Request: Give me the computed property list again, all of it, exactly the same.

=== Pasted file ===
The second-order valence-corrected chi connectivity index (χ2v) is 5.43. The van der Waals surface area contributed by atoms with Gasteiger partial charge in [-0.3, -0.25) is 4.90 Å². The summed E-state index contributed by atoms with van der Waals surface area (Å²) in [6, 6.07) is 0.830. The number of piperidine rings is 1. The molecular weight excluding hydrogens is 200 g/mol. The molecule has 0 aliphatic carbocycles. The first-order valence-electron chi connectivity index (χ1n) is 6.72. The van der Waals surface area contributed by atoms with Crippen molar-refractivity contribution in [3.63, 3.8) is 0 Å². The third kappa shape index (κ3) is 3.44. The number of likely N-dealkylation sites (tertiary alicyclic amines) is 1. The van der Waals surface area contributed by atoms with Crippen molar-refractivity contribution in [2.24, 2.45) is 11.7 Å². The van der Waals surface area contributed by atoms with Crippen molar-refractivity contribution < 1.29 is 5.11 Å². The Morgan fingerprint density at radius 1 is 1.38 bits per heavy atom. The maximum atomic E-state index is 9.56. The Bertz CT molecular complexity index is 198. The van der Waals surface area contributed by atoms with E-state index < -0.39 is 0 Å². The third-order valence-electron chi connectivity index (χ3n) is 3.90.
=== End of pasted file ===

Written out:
The second-order valence-corrected chi connectivity index (χ2v) is 5.43. The van der Waals surface area contributed by atoms with Gasteiger partial charge in [-0.3, -0.25) is 4.90 Å². The summed E-state index contributed by atoms with van der Waals surface area (Å²) in [6, 6.07) is 0.830. The number of piperidine rings is 1. The molecular weight excluding hydrogens is 200 g/mol. The molecule has 0 aliphatic carbocycles. The first-order valence-electron chi connectivity index (χ1n) is 6.72. The van der Waals surface area contributed by atoms with Crippen molar-refractivity contribution in [3.63, 3.8) is 0 Å². The third kappa shape index (κ3) is 3.44. The number of likely N-dealkylation sites (tertiary alicyclic amines) is 1. The van der Waals surface area contributed by atoms with Crippen molar-refractivity contribution in [2.24, 2.45) is 11.7 Å². The van der Waals surface area contributed by atoms with Crippen molar-refractivity contribution < 1.29 is 5.11 Å². The Morgan fingerprint density at radius 1 is 1.38 bits per heavy atom. The maximum atomic E-state index is 9.56. The Bertz CT molecular complexity index is 198. The van der Waals surface area contributed by atoms with E-state index < -0.39 is 0 Å². The third-order valence-electron chi connectivity index (χ3n) is 3.90.